M. Ángeles Serrano is an ICREA Research Professor at the Department of Condensed Matter Physics of the University of Barcelona (UB). She obtained her Ph.D. in Physics at UB with a thesis about gravitational wave detection, and a master in mathematics for finance from the Centre de Recerca Matemàtica CRM. After four years in the private sector as IT consultant and mutual fund manager, she returned to academia in 2004 to work in the field of complex networks. She completed her postdoctoral research at Indiana University (USA), the École Polytechnique Fédérale de Lausanne (Switzerland) and IFISC Institute (Spain). She came back to Barcelona in 2009, when she was awarded a Ramón y Cajal Fellowship at UB. M. Ángeles obtained the Outstanding Referee Award of the American Physical Society. She is a founding member of Complexitat, the Catalan network for the study of complex systems, and a promoter member of UBICS, the Universitat de Barcelona Institute of Complex Systems.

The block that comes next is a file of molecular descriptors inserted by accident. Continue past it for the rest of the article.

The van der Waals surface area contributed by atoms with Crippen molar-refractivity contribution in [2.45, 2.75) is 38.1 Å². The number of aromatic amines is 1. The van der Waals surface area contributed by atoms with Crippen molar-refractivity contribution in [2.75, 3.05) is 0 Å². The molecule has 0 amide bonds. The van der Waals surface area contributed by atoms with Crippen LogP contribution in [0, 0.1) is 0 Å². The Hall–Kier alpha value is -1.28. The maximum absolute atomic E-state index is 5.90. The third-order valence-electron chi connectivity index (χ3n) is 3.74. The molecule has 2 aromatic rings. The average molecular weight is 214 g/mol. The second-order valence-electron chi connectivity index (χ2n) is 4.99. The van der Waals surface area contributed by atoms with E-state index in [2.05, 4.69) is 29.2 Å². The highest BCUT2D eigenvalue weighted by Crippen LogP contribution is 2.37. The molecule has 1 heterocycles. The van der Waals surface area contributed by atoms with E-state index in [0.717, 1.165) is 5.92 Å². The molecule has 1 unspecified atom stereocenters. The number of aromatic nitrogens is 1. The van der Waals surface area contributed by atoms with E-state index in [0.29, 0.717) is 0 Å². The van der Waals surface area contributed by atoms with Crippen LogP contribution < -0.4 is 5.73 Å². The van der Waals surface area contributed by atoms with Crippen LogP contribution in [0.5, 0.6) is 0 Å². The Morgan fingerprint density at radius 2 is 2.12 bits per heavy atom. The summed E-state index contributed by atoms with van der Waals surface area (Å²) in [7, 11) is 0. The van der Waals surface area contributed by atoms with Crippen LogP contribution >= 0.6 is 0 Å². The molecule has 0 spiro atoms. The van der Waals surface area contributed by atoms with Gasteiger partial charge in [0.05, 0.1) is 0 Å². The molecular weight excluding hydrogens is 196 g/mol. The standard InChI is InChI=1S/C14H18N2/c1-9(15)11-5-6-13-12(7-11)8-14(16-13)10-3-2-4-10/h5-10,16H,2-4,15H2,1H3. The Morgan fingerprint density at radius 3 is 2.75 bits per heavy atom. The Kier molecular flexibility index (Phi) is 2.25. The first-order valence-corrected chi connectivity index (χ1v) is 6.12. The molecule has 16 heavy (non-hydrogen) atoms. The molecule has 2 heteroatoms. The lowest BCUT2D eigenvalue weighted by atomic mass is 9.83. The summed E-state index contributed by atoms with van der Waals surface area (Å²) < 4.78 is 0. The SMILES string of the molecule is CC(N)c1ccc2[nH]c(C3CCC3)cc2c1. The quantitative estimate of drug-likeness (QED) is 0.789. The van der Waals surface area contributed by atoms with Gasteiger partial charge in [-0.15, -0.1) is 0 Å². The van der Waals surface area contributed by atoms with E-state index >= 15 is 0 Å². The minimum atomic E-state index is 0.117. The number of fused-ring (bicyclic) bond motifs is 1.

Complex networks -e.g. the Internet, human brain, molecular networks in the cell, or international trade- are ubiquitous and around us. All of them, regardless of their origin, talk a common language that we are starting to understand. A major challenge for a better comprehension of the relation between their structure and function, and so for the prediction of their evolution and adaptation capabilities, is the characterization of the multiscale nature of networks in space and time. We are investigating the role of space in real networks, producing maps in a hidden geometry where distance measures the likelihood of interacttions and enables multiscale unfolding. Our focus is also on the impact of time flow on their structure and function, and on multilayer networks in which different types of interactions or nodes coexist. Our applications cover a wide variety of real systems, from biological to economic and sociotechnological systems, that we characterize using massive data.
Key wordsComplex Networks, Network Geometry, Data Science, Systems Biology, Economic Systems, Sociotechnological Systems